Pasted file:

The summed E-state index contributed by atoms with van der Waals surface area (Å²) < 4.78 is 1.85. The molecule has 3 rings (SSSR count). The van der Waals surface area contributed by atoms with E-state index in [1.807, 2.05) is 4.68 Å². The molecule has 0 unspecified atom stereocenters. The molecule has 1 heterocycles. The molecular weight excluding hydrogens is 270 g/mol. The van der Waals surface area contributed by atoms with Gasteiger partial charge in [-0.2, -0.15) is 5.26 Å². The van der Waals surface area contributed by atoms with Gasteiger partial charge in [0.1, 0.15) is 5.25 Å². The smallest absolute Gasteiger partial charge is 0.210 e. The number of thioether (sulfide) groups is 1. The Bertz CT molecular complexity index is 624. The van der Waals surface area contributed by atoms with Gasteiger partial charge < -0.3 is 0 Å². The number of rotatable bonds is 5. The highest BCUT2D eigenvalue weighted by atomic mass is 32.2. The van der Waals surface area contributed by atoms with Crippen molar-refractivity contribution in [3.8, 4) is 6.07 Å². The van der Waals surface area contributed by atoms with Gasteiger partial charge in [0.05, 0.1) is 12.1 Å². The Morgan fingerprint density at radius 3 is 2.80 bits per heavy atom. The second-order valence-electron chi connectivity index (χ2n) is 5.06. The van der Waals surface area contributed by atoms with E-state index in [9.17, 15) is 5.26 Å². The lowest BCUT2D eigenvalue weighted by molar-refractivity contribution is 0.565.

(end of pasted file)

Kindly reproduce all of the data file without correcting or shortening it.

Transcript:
The summed E-state index contributed by atoms with van der Waals surface area (Å²) < 4.78 is 1.85. The molecule has 3 rings (SSSR count). The van der Waals surface area contributed by atoms with E-state index in [1.807, 2.05) is 4.68 Å². The molecule has 0 unspecified atom stereocenters. The molecule has 1 heterocycles. The molecular weight excluding hydrogens is 270 g/mol. The van der Waals surface area contributed by atoms with Gasteiger partial charge in [-0.2, -0.15) is 5.26 Å². The van der Waals surface area contributed by atoms with Gasteiger partial charge in [0.1, 0.15) is 5.25 Å². The smallest absolute Gasteiger partial charge is 0.210 e. The number of thioether (sulfide) groups is 1. The Bertz CT molecular complexity index is 624. The van der Waals surface area contributed by atoms with Gasteiger partial charge < -0.3 is 0 Å². The number of rotatable bonds is 5. The highest BCUT2D eigenvalue weighted by atomic mass is 32.2. The van der Waals surface area contributed by atoms with Crippen molar-refractivity contribution in [3.8, 4) is 6.07 Å². The van der Waals surface area contributed by atoms with Gasteiger partial charge in [0.05, 0.1) is 12.1 Å². The Morgan fingerprint density at radius 3 is 2.80 bits per heavy atom. The second-order valence-electron chi connectivity index (χ2n) is 5.06. The van der Waals surface area contributed by atoms with E-state index in [9.17, 15) is 5.26 Å². The lowest BCUT2D eigenvalue weighted by molar-refractivity contribution is 0.565.